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This Is the Real Key to Your Financial Well Being (Hint: It’s Not a Number)

August 12, 2015  |  No Comments  |  by Stephanie  |  Better Your Life


How’s your financial well being? I don’t mean the amount of money you make, what you own, what you owe, or what you’ve saved for retirement. I mean how “well” you feel about it.  As scientific studies conducted at the University of Southern California show, you’ve got far more power over whatever your degree of financial well being at this moment–and throughout your life–than you may think. It all comes down to the gap (or lack thereof) between your aspirations (what you really want), and your attainment (what you get). Here’s a look at why what you “want” in life–material or otherwise–is the real driver for your financial well being.

Much is made about keeping up with the Jones’s, but the fact of the matter is, it’s a false story. Competition is something you choose to enter into, or completely decline. The “Jones” aren’t real. They’re you. They’re what you want in life, and what you strive to achieve. They don’t set the bar for success. You do. If you’re not happy with what you have, it’s completely within your control to rewrite your list of wants, and reset the bar.

Consider this:  You may want to drive a Mercedes while I’m perfectly happy with a used Accord. My goal is easier to attain,  in theory. I’ll probably reach it sooner than you –and with less effort. In scientific terms, once I have my accord, I’ll have narrowed the gap between aspiration, and attainment. As a result, I’ll feel happier with my life. I’ll probably be more likely to keep moving forward and feeling confident, instead of feeling stuck by a long list of things I want, and don’t have. The same theory explains why some people can make any amount of money and remain miserable, while others are perfectly content to live modestly.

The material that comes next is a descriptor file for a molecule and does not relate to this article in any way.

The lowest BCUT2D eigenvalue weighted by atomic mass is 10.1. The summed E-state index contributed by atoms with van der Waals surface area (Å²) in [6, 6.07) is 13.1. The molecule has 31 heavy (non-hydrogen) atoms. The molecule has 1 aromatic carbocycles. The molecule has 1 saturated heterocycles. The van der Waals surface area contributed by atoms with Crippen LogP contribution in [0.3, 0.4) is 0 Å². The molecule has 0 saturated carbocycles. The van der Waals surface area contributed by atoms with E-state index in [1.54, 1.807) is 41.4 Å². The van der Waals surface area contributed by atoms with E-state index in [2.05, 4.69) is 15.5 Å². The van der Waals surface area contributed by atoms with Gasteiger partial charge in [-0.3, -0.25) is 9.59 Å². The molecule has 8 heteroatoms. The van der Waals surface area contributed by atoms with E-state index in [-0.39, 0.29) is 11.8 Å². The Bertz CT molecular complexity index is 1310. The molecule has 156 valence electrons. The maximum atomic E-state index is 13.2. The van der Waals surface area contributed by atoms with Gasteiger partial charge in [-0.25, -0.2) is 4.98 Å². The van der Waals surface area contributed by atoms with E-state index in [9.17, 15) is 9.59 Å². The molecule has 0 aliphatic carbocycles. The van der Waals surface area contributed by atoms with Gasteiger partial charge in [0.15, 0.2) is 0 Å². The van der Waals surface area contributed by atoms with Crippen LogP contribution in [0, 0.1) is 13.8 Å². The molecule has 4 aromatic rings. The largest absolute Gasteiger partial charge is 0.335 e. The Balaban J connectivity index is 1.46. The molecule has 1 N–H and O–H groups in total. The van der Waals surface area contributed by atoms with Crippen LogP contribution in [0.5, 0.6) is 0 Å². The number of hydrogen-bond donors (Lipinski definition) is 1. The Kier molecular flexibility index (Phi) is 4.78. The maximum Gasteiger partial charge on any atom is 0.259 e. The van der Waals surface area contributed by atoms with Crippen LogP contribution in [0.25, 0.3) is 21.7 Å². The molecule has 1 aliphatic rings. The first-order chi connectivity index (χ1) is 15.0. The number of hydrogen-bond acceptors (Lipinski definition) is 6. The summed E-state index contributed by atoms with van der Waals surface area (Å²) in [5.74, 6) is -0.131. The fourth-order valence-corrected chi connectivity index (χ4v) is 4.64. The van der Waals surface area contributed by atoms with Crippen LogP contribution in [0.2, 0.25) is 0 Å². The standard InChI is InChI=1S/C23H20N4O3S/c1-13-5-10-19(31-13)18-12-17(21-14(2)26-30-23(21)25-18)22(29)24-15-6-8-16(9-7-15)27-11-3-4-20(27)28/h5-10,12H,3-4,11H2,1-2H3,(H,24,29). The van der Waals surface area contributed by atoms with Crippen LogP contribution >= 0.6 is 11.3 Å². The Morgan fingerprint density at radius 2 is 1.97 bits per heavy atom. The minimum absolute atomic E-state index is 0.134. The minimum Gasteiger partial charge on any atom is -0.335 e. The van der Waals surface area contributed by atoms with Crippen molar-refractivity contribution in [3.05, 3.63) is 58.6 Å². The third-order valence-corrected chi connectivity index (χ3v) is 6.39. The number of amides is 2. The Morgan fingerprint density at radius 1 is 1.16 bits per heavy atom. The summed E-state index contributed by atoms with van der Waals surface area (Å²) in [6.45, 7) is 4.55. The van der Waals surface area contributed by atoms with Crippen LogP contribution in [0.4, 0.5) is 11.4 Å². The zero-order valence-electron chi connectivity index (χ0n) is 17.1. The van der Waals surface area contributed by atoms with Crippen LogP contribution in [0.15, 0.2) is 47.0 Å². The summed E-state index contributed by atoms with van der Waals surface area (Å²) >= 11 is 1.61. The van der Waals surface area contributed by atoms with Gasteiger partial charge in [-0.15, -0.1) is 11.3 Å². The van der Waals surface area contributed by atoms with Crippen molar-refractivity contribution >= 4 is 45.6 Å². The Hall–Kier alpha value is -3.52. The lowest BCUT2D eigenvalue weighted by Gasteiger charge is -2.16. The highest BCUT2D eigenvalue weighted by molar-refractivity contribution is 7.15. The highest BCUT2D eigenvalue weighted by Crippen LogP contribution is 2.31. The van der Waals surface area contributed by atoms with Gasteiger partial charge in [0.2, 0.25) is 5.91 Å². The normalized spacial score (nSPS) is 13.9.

Financial well being isn’t about the amount of money you have or the amount of your assets or debts. It’s determined by the amount you think you need to have in order to feel complete. But you don’t have to take it from me. Take it from longitudinal scientific studies that have revealed consistent results, across several decades, and despite changes income, buying power and the health of the economy.

The Roper Studies involved the collection of national attitudinal data from the 1970’s to the early 2000’s. The questionnaires measured respondent attitudes to family, money and other aspects of what they considered part of “the good life.” The list of 25 “good life” items asked study respondents to select which  they had—things like owning a home, having a vacation home, owning luxury cars or nice clothes, having a lot of money, having  kids, a four day work week, and a happy marriage. Then, it compared the respondent’s “wants” for the good life, to the degree they’d attained the aspects of they valued.

The data revealed some important findings, about gender, happiness, and money.  Women, as it turns out, tend to be happier with their lives in their younger years. This may be explained by any number of things, including that women tend to want marriage earlier in life than men–and that most marriages are happier in their beginning than their end. Women may also feel less financial pressure to earn alot of money, and drive nice cars earlier in life, compared to men. The spread between aspiration and attainment is narrower for women. But that all changes as men grow older. They are more likely to report having attained “the good life” items they value– while women are less likely to report having them.  This may be attributed to any number of things: Divorce rates tend to be higher later in life and the cause of financial strain for women.  Women’s finances may suffer from gender pay gaps, or the “mommy penalty” for taking a break from the work force to raise children. Whatever the reason, they tend to want more than they feel they have as the years progress.

Though that picture may seem bleak, it’s got a powerful take away: You have more control over your happiness—and financial well being—than you may believe. It starts with defining your “wants” for the good life, acknowledging what you’ve achieved and haven’t, and taking a close look at if what you thought you wanted the last time you created that list still applies. If it doesn’t, it’s time to rewrite the story of your own good life.






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